What Is Miscarriage?
A miscarriage – sometimes referred to as a spontaneous abortion or early pregnancy loss – is the term used to describe a loss of pregnancy that occurs before the 20th week. But the majority of miscarriages happen during the first trimester (up to the 13th week of pregnancy). Miscarriage is common; it occurs in an estimated 10 to 20 percent of pregnancies. The good news is that most women who experience a miscarriage are able to eventually have a successful pregnancy.
Signs and Symptoms
Signs and symptoms for miscarriage can be different for each individual. Miscarriages tend to happen before 12 weeks.
Common signs and symptoms include:
- Vaginal spotting (for 3 days or more) or heavy bleeding
- Abdominal pain or cramping, pain in your lower back
- Tissue or fluid passing from your vagina
- Disappearance of pregnancy symptoms, such as feeling nauseated and breast tenderness
Risk factors increase a person’s chance at developing a specific condition or disease. Risk factors for miscarriage include:
- Age. Research shows that the rate of miscarriage of women in their 20’s is 12-15% and it rises to about 25% by age 40. The increased rate of chromosomal abnormalities has a strong correlation to age-related miscarriages.
- Previous miscarriage. Women who have had two or more consecutive miscarriages are at a greater risk.
- Chronic conditions. Women who have chronic conditions such as uncontrolled diabetes, disorders of the immune system, thyroid disease, congenital heart disease, or severe kidney disease can all increase risk.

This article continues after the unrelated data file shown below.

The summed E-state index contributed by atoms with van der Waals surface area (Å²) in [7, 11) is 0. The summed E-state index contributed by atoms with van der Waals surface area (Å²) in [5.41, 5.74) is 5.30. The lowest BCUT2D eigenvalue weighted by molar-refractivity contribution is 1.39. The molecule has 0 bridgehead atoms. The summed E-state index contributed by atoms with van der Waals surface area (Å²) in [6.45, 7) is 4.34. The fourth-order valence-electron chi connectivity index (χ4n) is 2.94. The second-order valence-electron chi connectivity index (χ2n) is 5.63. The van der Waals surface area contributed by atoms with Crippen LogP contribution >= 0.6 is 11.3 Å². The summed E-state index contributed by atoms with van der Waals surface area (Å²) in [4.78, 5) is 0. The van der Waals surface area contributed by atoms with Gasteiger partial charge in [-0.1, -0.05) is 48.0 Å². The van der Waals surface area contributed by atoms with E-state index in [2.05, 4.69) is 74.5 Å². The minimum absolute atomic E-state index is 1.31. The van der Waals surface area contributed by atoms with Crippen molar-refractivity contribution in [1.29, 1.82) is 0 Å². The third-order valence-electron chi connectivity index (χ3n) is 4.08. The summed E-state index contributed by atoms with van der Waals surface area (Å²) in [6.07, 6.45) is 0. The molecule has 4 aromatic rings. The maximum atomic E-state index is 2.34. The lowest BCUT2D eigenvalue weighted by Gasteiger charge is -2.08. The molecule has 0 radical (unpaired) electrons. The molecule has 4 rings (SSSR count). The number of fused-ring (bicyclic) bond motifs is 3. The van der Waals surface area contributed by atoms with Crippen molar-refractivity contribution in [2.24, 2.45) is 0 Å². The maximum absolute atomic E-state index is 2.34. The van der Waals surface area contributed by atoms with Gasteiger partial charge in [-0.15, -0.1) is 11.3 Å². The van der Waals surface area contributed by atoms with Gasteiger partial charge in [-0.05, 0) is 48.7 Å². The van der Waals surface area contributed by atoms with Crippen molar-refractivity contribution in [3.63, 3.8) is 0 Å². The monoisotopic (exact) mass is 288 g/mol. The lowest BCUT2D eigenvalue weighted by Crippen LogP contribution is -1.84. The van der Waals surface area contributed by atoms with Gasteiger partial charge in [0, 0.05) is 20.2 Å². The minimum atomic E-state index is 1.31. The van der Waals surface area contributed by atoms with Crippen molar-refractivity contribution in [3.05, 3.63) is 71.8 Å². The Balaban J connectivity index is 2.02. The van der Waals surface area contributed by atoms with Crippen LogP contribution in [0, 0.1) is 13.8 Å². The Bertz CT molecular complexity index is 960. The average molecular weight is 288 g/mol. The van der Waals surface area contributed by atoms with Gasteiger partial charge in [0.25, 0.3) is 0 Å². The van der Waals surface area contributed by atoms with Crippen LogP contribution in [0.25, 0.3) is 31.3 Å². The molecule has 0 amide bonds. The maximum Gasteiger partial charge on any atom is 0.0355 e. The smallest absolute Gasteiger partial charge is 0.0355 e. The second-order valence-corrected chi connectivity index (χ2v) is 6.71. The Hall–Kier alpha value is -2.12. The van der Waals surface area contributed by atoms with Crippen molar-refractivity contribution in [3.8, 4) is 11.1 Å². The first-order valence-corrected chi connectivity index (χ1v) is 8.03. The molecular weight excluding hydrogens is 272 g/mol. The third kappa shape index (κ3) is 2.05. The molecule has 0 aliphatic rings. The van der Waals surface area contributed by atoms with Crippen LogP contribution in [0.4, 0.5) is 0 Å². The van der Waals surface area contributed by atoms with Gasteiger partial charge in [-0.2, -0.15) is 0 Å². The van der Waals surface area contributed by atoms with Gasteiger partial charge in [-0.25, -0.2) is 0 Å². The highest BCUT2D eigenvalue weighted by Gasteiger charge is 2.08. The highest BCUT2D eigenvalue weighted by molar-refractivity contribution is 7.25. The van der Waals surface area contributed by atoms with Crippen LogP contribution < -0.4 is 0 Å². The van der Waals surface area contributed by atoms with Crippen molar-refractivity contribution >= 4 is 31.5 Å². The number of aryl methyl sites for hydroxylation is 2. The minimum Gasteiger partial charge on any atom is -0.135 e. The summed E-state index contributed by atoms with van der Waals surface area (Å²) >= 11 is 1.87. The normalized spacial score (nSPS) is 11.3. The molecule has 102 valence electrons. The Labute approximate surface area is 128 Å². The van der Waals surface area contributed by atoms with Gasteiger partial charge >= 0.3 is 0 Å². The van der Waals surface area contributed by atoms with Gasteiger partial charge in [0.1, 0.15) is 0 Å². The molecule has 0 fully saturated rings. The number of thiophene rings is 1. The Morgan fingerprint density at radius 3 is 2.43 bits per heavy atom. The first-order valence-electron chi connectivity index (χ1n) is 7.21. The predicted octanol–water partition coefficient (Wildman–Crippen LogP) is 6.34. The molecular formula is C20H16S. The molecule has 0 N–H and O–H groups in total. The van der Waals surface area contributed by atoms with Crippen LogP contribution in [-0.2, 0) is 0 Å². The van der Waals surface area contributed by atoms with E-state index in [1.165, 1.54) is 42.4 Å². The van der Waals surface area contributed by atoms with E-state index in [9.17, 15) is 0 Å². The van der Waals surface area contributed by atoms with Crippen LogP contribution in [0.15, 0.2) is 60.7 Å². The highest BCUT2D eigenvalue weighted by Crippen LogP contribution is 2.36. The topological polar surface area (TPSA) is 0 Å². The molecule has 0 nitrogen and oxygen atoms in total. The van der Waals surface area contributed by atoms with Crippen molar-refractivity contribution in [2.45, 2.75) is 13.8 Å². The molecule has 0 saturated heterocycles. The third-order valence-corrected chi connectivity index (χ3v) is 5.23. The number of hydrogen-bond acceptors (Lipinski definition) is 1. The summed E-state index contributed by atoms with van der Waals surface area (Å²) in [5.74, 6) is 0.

- Smoking, alcohol, illegal drug use. Smoking, heavy alcohol consumption, or use of illegal drugs contribute to a greater risk of miscarriage.
- Weight. Malnutrition (or being severely underweight) as well as obesity (severely overweight) contribute to an increased risk of miscarriage.
- Uterine or cervical problems. Certain uterine abnormalities or weakened cervical tissue may increase risk.
- Certain environmental or workplace toxins or hazards. Exposure to environmental toxins, such as radiation, may contribute to an increased risk of miscarriage.
Many women fear they have done something to cause their miscarriage, but that is very unlikely. Activities such as moderate exercise and sexual intercourse do not cause miscarriage. The majority of miscarriages – especially those that occur during the first trimester – are caused by chromosomal abnormalities. When an embryo has extra or missing chromosomes it cannot develop normally, which often results in miscarriage. Less frequent causes of loss of a pregnancy may include:
- Maternal health problems (such as uncontrolled diabetes)
- Hormonal problems
- Exposure to toxic chemicals or radiation
- Uterine abnormalities that affect implantation of the embryo
- Weak cervical tissue
Types of Pregnancy Loss
There are many different types of miscarriages and most are a result of the fetus not developing appropriately. It is important to note that 87% of women who have miscarriages go on to have normal pregnancies and deliveries. The miscarriage types are distinguished by when they occur and why they occur. The most common types of miscarriages include:
- Chemical pregnancy. This type of miscarriage is referred to as a chemical pregnancy because although the pregnancy hormone (hCG) increases, which can result in a positive pregnancy test, the fertilized egg never implants in the uterus. An ultrasound would reveal no placenta or gestational sac. Without a pregnancy test, these types of miscarriages often go unnoticed because they happen so early on in pregnancy.
- Blighted ovum. This happens when the egg is fertilized and starts to attach to the uterus, but no embryo develops.
- Threatened miscarriage. A healthcare provider may determine that there is high risk for a miscarriage up until 20 weeks, specifically if there has been heavy bleeding. However, a “threatened miscarriage” does not mean that a miscarriage has or will occur. Often, you can still hear the baby’s heartbeat in the ultrasound and more than half of the women with a threatened miscarriage carry the baby full term and have a healthy and safe delivery.